Spamflix is a video rental service dedicated to showcasing the most offbeat and avant-garde films. The service prides itself on its absurd line-up of titles, which it claims will "surprise, shock, entertain and amaze" users. These genre films span borders and come from all parts of the world; upon purchase, which usually starts at $5, they will be available to watch for 72 hours or 3 whole days. Spamflix also offers themed film packs, online games, and for true-blue fanatics, an updated movie newsletter.


Popcornflix is an online streaming service that offers movies and TV shows to watch for free. The unique thing about it is that it offers originals from film schools and some web series they produced themselves.


Released in 2020, the remake of the freeware horror RPG/puzzle game Mad Father is available on the Nintendo Switch and the PC. The game was developed by small Japanese indie studio Sen and it seems to take inspiration from titles like Corpse Party.


Selena is the entertainment and news editor for Good Housekeeping, where she covers the latest on TV, movies and celebrities. In addition to writing and editing entertainment news, she also spotlights the Hispanic and Latinx community through her work. She is a graduate of CUNY Hunter College with a B.A. in journalism and creative writing.


I am trying to sort the tv and movies with Spanish audio or subtitles that are rated 4.0 and higher. I tried exporting the list to a spreadsheet but it did not work. If I print out all the movies and tv shows it will be about 80 pages. Is there another way that I can extract only 4.0 and higher?


The tables on each of the aforementioned pages are sortable. However, it appears there are no movies on the US Netflix with a rating of 4.0 and higher. Sorting the list of TV shows on Netflix US with Spanish subtitles and audio should give you a little better results as it appears there are multiple series with Spanish audio rated at 4.0 and higher.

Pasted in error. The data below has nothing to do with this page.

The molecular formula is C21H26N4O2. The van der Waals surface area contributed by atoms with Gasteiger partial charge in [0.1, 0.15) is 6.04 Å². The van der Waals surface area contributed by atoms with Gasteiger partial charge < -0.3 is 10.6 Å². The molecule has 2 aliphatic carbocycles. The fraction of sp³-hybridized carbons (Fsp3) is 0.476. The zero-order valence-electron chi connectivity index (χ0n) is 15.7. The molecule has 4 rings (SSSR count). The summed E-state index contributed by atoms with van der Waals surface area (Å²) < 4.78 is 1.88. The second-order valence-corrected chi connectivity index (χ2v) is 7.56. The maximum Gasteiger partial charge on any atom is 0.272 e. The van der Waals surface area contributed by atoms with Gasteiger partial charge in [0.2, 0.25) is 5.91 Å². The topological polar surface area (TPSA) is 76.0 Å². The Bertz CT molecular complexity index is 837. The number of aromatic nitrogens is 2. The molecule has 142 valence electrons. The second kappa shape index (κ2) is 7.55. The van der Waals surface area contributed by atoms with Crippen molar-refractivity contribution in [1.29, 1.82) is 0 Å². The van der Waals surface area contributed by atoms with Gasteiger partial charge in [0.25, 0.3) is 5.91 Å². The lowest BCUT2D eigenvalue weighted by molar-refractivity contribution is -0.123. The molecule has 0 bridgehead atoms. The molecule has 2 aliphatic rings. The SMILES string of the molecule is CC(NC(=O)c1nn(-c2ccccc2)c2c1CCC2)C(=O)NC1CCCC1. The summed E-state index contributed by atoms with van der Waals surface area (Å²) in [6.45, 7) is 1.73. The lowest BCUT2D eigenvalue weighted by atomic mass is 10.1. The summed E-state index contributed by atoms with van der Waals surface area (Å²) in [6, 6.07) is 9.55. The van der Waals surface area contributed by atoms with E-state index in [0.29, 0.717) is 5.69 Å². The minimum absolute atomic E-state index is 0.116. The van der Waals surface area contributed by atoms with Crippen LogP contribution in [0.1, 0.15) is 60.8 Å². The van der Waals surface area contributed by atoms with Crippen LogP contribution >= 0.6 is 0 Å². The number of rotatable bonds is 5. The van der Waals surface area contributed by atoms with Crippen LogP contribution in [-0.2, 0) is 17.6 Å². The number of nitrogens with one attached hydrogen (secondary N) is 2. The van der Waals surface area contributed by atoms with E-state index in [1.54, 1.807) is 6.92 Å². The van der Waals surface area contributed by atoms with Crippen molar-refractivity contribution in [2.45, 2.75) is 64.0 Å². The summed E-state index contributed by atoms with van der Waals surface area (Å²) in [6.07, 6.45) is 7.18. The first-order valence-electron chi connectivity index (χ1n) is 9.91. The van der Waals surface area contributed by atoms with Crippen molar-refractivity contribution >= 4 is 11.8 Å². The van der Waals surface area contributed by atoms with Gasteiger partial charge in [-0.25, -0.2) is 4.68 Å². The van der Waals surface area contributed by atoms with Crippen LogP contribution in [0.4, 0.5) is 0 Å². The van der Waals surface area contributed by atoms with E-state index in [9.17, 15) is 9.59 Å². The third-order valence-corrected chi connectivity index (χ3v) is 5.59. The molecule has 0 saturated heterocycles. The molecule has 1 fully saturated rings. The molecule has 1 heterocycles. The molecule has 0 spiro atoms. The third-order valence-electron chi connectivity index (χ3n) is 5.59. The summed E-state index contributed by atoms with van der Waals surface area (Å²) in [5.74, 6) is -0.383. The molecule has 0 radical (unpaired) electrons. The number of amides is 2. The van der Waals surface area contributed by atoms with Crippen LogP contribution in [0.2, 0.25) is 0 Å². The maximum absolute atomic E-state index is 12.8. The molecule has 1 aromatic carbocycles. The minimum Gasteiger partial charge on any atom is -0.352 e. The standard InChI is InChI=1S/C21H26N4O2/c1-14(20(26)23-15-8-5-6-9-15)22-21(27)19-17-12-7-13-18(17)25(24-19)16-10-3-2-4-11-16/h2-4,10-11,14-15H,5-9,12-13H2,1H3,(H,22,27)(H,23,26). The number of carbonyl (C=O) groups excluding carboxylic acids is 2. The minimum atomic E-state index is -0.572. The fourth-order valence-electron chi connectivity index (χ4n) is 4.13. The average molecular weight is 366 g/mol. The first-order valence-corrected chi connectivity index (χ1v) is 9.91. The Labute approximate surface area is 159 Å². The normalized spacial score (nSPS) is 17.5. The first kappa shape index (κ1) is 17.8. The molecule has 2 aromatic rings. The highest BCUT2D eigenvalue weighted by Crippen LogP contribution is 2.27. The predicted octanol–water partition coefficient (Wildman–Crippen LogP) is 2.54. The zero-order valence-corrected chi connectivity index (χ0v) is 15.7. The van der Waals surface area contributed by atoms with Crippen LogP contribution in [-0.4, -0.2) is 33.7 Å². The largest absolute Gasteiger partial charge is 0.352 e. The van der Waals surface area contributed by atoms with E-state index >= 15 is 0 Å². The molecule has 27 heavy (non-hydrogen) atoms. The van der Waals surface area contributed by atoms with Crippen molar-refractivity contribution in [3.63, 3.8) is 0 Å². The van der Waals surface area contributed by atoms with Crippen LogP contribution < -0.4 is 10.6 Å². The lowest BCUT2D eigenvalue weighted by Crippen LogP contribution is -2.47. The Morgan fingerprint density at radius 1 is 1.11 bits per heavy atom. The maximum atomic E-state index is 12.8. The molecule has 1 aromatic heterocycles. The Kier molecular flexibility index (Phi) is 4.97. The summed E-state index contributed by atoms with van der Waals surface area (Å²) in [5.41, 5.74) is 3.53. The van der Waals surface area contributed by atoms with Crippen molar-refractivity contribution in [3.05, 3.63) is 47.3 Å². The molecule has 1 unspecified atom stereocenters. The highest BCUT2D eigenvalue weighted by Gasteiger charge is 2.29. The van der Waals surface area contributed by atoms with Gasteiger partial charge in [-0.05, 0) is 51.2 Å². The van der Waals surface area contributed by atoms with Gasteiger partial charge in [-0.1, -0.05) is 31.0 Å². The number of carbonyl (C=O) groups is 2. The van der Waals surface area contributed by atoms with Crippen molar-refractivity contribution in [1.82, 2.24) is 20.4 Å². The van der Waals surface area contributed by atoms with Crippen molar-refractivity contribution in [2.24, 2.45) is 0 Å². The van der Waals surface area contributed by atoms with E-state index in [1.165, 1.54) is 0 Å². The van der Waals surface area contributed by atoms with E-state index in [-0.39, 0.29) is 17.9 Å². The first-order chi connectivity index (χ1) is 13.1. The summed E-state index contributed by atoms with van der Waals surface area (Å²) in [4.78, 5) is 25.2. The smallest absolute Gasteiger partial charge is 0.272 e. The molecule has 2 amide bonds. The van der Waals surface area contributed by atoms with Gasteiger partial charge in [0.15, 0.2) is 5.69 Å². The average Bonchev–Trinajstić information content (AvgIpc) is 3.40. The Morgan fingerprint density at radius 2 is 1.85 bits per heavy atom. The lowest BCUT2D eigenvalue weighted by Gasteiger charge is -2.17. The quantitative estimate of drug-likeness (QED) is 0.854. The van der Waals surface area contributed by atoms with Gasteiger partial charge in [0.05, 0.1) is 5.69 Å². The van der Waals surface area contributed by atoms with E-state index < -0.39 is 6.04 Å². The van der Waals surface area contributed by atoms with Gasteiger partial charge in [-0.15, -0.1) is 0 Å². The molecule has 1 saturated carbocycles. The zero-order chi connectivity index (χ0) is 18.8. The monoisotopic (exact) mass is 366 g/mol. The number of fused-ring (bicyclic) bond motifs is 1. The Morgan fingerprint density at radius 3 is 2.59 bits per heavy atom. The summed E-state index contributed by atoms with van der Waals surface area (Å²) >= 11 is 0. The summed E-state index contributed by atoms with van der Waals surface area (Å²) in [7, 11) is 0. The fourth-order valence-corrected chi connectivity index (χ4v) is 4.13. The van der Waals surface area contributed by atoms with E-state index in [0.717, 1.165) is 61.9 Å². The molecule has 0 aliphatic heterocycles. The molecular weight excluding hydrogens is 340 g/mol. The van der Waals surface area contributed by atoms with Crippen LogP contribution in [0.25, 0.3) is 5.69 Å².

K-drama addicts know that the only way to satiate one's appetite for more Korean drama content is to either unplug the TV and/or disconnect the Internet so you can't stream shows anymore. (This seems drastic, I know, but as someone who has watched more than half a dozen Korean dramas (opens in new tab) in just the span of one month, the need for consumption is real.) And I wholeheartedly support your addiction. But when you've finished making your way through all the best Korean dramas on Netflix, it's time to tune into some good ol' fashioned Korean movies on the platform. (Bonus: Most Korean movies, on Netflix and otherwise, come in right under that two-hour mark.)


From romances like Tune in For Love to sci-fi epics like Space Sweepers, Korean movies offer an escape into worlds with intense plot twists and cheesy scenes (which we love). Browse our favorite Korean movies on Netflix, below, then sit back with some snacks and hit the play button. (And if you're looking for more of our favorite Korean TV shows on Netflix, or the best new Korean movies of 2023, we've got those too.)


If you like movies like Inception, give this 2017 South Korean film a watch. The story centers around investigative journalist Dae-ho whose son is kidnapped with little chance of rescue. Three years pass, and Dae-ho learns of a new form of therapy that allows people to relive important memories through lucid dreams. His friend conducts the therapy on him, allowing Dae-ho to go back to the day his son was kidnapped. Dae-ho finds a new trail of evidence and, accompanied by Detective Song, who was on the case three years ago, sets out on a journey to uncover the truth.